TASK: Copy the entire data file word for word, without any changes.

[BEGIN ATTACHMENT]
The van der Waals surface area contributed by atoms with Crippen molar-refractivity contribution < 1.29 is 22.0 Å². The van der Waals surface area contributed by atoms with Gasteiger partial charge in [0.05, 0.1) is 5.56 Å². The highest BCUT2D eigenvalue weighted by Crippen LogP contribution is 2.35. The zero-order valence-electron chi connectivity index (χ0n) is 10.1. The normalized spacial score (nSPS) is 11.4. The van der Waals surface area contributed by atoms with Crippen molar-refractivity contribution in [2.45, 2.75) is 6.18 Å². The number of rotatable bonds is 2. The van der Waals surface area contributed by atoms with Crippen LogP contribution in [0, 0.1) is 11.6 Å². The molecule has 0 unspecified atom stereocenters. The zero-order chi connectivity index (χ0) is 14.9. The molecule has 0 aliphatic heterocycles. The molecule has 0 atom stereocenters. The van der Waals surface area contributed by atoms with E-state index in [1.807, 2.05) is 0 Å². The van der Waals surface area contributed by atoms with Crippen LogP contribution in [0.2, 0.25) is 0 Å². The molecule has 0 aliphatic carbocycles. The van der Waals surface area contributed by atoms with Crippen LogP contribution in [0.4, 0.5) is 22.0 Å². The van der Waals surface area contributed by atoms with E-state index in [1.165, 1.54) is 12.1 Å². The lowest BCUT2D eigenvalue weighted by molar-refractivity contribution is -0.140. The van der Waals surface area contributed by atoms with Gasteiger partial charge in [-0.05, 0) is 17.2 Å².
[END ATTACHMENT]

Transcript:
The van der Waals surface area contributed by atoms with Crippen molar-refractivity contribution < 1.29 is 22.0 Å². The van der Waals surface area contributed by atoms with Gasteiger partial charge in [0.05, 0.1) is 5.56 Å². The highest BCUT2D eigenvalue weighted by Crippen LogP contribution is 2.35. The zero-order valence-electron chi connectivity index (χ0n) is 10.1. The normalized spacial score (nSPS) is 11.4. The van der Waals surface area contributed by atoms with Crippen molar-refractivity contribution in [2.45, 2.75) is 6.18 Å². The number of rotatable bonds is 2. The van der Waals surface area contributed by atoms with Crippen LogP contribution in [0, 0.1) is 11.6 Å². The molecule has 0 unspecified atom stereocenters. The zero-order chi connectivity index (χ0) is 14.9. The molecule has 0 aliphatic heterocycles. The molecule has 0 atom stereocenters. The van der Waals surface area contributed by atoms with E-state index in [1.807, 2.05) is 0 Å². The van der Waals surface area contributed by atoms with Crippen LogP contribution in [0.2, 0.25) is 0 Å². The molecule has 0 aliphatic carbocycles. The van der Waals surface area contributed by atoms with Crippen LogP contribution in [0.4, 0.5) is 22.0 Å². The van der Waals surface area contributed by atoms with E-state index in [1.165, 1.54) is 12.1 Å². The lowest BCUT2D eigenvalue weighted by molar-refractivity contribution is -0.140. The van der Waals surface area contributed by atoms with Gasteiger partial charge in [-0.05, 0) is 17.2 Å².